Case Studies

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Case Study

Government Agencies

SYNOPSIS: Our client wanted to monitor the quality of service provided to its citizens from this regional government various agencies.  The evaluation of services covered all departments to include animal shelter and library services.

Mystery shops were conducted with in-person visits and recorded telephone calls.  The client's focus was that the employee of each department was knowledgeable of their department procedures, providing their citizens with accurate information in a timely manner.

PROCESS: Scenarios were developed for each department. Some of the scenarios were:

  • Library: I am interested in learning French.  What resources do you have to assist me?
  • I am interested in renting a pavilion for a birthday party. How do I go about that?
  • How do I go about applying for Homestead Exemption?
  • I am moving to your area soon. What is needed to get water service started at my new residence?

RESULTS: Results initially started around the mid to low 80's. Results have increased from low to mid 90's.

FOLLOW-UP: The client has developed and instituted additional training and revamp procedures in areas where employees scored low. Citizen satisfaction scores have increased.

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Case Study

Retail Specialty Stores

SYNOPSIS: A Customer's Point of View was contracted by a picture framing company that had space in all stores of a major retailer but for all intents and purposes ran the picture framing department for several retailers.  Outwardly, the picture framing company was just the framing department of the retailers. The client contacted us because they were having problems with decreased sales in stores and believed there were problems in the stores that consisted of lack of sales skills and suggestive selling. In addition, several complaints were coming in about the quality of their product and errors in ordering. Again, the client felt there were issues and errors with ordering placement by store personnel. Mystery shoppers started visiting the stores and were instructed to also bring color ideas, furniture or fabric swatches so that their framing would complement the room it was being placed in.

PROCESS: The store clerk placed the orders for the materials to be used in the framing and sent it to the corporate warehouse who would fulfill the order and send the materials to the stores so that the in-store framers would frame items for customers.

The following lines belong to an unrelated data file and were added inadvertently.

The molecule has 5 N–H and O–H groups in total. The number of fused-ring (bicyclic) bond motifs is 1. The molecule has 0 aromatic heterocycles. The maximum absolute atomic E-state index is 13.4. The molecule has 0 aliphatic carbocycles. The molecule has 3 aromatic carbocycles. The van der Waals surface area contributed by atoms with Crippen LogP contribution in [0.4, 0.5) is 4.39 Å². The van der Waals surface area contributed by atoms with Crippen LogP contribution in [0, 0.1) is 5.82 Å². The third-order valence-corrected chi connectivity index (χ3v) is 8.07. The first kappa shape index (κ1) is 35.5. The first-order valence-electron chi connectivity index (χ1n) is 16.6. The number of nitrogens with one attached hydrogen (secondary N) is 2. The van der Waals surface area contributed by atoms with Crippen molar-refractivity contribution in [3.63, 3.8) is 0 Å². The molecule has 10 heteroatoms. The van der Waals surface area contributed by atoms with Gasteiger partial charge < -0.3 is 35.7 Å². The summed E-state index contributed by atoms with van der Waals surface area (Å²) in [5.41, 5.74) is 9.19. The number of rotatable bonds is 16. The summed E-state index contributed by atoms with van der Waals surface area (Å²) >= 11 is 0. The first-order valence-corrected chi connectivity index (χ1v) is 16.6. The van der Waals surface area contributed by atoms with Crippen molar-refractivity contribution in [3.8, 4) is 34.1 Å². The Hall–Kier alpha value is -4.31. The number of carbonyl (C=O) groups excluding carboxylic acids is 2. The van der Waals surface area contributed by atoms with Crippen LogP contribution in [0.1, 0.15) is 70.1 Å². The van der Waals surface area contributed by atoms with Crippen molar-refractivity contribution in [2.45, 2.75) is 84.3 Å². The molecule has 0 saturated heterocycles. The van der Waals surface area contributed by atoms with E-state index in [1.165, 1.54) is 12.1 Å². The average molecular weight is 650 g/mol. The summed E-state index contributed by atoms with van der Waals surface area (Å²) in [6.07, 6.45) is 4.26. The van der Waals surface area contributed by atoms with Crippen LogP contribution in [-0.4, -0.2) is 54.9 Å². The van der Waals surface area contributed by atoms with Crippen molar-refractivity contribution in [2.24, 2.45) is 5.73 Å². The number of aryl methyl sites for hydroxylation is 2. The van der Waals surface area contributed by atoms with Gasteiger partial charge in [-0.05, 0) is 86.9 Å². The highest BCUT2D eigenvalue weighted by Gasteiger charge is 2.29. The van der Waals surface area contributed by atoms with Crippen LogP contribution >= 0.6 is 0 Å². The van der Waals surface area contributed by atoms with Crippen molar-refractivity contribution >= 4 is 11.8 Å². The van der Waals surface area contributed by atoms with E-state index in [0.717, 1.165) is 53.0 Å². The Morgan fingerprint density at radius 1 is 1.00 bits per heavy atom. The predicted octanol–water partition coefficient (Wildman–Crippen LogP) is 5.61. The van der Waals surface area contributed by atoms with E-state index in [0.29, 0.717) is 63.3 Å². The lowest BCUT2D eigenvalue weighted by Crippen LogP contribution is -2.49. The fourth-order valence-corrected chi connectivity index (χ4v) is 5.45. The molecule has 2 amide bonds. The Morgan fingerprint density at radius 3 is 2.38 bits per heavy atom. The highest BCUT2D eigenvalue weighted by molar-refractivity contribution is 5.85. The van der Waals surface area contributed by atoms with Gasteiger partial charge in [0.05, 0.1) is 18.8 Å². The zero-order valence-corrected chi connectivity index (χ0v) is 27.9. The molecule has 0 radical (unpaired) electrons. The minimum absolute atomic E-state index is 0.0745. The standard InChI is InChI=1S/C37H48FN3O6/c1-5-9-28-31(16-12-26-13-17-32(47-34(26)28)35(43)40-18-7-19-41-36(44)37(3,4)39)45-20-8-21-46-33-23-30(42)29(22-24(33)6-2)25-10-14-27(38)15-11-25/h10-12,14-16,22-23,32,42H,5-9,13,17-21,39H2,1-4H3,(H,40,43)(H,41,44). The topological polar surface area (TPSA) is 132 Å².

RESULTS: Mystery shopping reports revealed that while the store framers were great at framing, they were absolutely horrible at suggestive selling and did not possess basic sales skills.  In addition, many of the mystery shoppers noted in their reports that the frames and/or matting that they received were not the ones that they had selected. This resulted in the mystery shopper having to wait another three to four weeks for the correct materials to be sent to the store in order to have the framing redone. When the client reviewed the reports, they viewed the orders that were incorrect and determined that the framers at the stores were ordering the correct materials-it was the corporate warehouse that was fulfilling the orders incorrectly by sending the wrong materials to the store.

FOLLOW-UP: (1) The client instituted a training program for its in-store staff that included customer service, selling skills, upselling and decorating/design.   (2) The client revamped and developed a new ordering and warehouse system in order to cut down on errors and loss from incorrect orders. (3) The client reviewed and revamped their HR hiring policy to include not only hiring for framing skills but also adding competency testing for customer service/people skills.

 

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Case Study

Transit Agency

SYNOPSIS: Our client, a transit agency was dealing with a several complaints from passengers to include:

  • Passbys
  • No announcements
  • Rude operators
  • Inappropriate conversations by paratransit operators
  • Late time performance
  • Drivers using cell phones/Bluetooth

PROCESS: ACPVIEW had mystery riders conduct rides during the system's operating hours to determine the quality of the passenger's ride.

  • It was determined by the rides that there was not a problem with passbys.
  • There was a serious problem with announcements not being made either by the operators or the automated systems. When announcements were made, they were not clear and at times not in order or timely. By providing the bus number in our reports, the client notified their bus division who re-programmed and updated the automated system software on each bus found to be in violation.
  • Rude operators were a very small number to include operators having inappropriate conversations with passengers or using cell phones or asking passenger with disabilities questions about their disability.
  • On-time performance was an issue due to traffic and weather and late departures.  The client adjusted their times and re-trained operators on  on-time departures.

RESULTS/FOLLOW-UP: (1) Through our reports, the client was immediately able to determine which bus or rail cars automated announcement systems needed repair or software upgrades and forwarded that information to the appropriate department within days of the ride.  (2) Information on rides were immediately forwarded to various transit management companies that managed the various modes of transportation in reference to bad driver behavior for disciplinary action.  (3) ADA violations complaints decreased as our client was immediately able to conduct corrective action.

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